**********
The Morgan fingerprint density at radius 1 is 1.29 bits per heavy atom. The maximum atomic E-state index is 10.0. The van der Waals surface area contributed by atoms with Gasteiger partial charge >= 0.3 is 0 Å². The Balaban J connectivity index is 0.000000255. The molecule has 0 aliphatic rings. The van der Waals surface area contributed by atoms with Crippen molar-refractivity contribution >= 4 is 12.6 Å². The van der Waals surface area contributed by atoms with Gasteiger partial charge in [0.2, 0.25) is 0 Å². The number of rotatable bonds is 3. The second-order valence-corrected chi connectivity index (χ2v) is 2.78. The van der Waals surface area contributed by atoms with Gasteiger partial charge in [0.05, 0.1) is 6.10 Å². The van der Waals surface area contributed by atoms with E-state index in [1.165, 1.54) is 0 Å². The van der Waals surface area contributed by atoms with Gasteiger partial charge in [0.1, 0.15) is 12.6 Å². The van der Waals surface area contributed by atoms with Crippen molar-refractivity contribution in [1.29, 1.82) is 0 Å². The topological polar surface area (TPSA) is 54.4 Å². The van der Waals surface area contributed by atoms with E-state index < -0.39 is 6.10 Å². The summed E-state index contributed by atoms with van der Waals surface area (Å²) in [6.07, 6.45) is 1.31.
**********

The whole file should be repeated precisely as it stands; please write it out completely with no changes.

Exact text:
The Morgan fingerprint density at radius 1 is 1.29 bits per heavy atom. The maximum atomic E-state index is 10.0. The van der Waals surface area contributed by atoms with Gasteiger partial charge >= 0.3 is 0 Å². The Balaban J connectivity index is 0.000000255. The molecule has 0 aliphatic rings. The van der Waals surface area contributed by atoms with Crippen molar-refractivity contribution >= 4 is 12.6 Å². The van der Waals surface area contributed by atoms with Gasteiger partial charge in [0.2, 0.25) is 0 Å². The number of rotatable bonds is 3. The second-order valence-corrected chi connectivity index (χ2v) is 2.78. The van der Waals surface area contributed by atoms with Gasteiger partial charge in [0.05, 0.1) is 6.10 Å². The van der Waals surface area contributed by atoms with E-state index in [1.165, 1.54) is 0 Å². The van der Waals surface area contributed by atoms with Gasteiger partial charge in [0.1, 0.15) is 12.6 Å². The van der Waals surface area contributed by atoms with Crippen molar-refractivity contribution in [1.29, 1.82) is 0 Å². The topological polar surface area (TPSA) is 54.4 Å². The van der Waals surface area contributed by atoms with E-state index < -0.39 is 6.10 Å². The summed E-state index contributed by atoms with van der Waals surface area (Å²) in [6.07, 6.45) is 1.31.